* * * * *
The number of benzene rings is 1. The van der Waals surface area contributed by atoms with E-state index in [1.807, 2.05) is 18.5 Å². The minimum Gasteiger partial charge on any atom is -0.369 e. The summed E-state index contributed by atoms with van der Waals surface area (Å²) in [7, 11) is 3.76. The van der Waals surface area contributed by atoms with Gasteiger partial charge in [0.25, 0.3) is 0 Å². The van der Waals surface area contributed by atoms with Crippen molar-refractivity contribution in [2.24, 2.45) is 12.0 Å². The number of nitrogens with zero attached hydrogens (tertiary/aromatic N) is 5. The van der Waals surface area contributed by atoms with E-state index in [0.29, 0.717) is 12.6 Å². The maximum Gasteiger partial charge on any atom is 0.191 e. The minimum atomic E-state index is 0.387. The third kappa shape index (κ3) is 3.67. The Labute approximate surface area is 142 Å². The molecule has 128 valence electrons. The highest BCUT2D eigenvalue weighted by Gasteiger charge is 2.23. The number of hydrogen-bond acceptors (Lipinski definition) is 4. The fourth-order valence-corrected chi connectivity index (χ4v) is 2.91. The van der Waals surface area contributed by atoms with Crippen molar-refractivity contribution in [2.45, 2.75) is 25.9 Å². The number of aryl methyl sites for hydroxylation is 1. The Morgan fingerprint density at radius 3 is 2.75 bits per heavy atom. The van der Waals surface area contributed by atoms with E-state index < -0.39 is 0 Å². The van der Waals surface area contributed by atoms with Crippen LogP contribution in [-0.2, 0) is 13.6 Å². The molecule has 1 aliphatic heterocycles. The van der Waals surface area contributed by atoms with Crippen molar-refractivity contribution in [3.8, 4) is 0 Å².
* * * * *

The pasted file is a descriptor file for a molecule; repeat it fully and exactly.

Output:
The number of benzene rings is 1. The van der Waals surface area contributed by atoms with E-state index in [1.807, 2.05) is 18.5 Å². The minimum Gasteiger partial charge on any atom is -0.369 e. The summed E-state index contributed by atoms with van der Waals surface area (Å²) in [7, 11) is 3.76. The van der Waals surface area contributed by atoms with Gasteiger partial charge in [0.25, 0.3) is 0 Å². The van der Waals surface area contributed by atoms with Crippen molar-refractivity contribution in [2.24, 2.45) is 12.0 Å². The number of nitrogens with zero attached hydrogens (tertiary/aromatic N) is 5. The van der Waals surface area contributed by atoms with E-state index in [0.29, 0.717) is 12.6 Å². The maximum Gasteiger partial charge on any atom is 0.191 e. The minimum atomic E-state index is 0.387. The third kappa shape index (κ3) is 3.67. The Labute approximate surface area is 142 Å². The molecule has 128 valence electrons. The highest BCUT2D eigenvalue weighted by Gasteiger charge is 2.23. The number of hydrogen-bond acceptors (Lipinski definition) is 4. The fourth-order valence-corrected chi connectivity index (χ4v) is 2.91. The van der Waals surface area contributed by atoms with Crippen molar-refractivity contribution in [2.45, 2.75) is 25.9 Å². The number of aryl methyl sites for hydroxylation is 1. The Morgan fingerprint density at radius 3 is 2.75 bits per heavy atom. The van der Waals surface area contributed by atoms with E-state index < -0.39 is 0 Å². The van der Waals surface area contributed by atoms with Crippen LogP contribution in [-0.2, 0) is 13.6 Å². The molecule has 1 aliphatic heterocycles. The van der Waals surface area contributed by atoms with Crippen molar-refractivity contribution in [3.8, 4) is 0 Å².